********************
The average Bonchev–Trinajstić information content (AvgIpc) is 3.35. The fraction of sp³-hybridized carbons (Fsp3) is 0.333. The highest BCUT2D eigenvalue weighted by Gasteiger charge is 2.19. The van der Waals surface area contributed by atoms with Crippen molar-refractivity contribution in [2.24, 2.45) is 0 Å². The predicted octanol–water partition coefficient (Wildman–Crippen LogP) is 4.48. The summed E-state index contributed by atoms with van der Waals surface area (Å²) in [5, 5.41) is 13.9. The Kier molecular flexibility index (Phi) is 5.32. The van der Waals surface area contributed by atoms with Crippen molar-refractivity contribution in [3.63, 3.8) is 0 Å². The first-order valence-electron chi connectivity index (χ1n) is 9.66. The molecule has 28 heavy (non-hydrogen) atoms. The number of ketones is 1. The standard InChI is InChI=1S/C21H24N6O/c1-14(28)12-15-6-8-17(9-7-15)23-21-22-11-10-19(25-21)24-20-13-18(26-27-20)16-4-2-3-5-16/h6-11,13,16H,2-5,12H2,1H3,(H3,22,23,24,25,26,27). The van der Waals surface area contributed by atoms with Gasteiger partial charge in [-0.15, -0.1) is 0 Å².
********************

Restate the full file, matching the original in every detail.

The average Bonchev–Trinajstić information content (AvgIpc) is 3.35. The fraction of sp³-hybridized carbons (Fsp3) is 0.333. The highest BCUT2D eigenvalue weighted by Gasteiger charge is 2.19. The van der Waals surface area contributed by atoms with Crippen molar-refractivity contribution in [2.24, 2.45) is 0 Å². The predicted octanol–water partition coefficient (Wildman–Crippen LogP) is 4.48. The summed E-state index contributed by atoms with van der Waals surface area (Å²) in [5, 5.41) is 13.9. The Kier molecular flexibility index (Phi) is 5.32. The van der Waals surface area contributed by atoms with Crippen molar-refractivity contribution in [3.63, 3.8) is 0 Å². The first-order valence-electron chi connectivity index (χ1n) is 9.66. The molecule has 28 heavy (non-hydrogen) atoms. The number of ketones is 1. The standard InChI is InChI=1S/C21H24N6O/c1-14(28)12-15-6-8-17(9-7-15)23-21-22-11-10-19(25-21)24-20-13-18(26-27-20)16-4-2-3-5-16/h6-11,13,16H,2-5,12H2,1H3,(H3,22,23,24,25,26,27). The van der Waals surface area contributed by atoms with Gasteiger partial charge in [-0.15, -0.1) is 0 Å².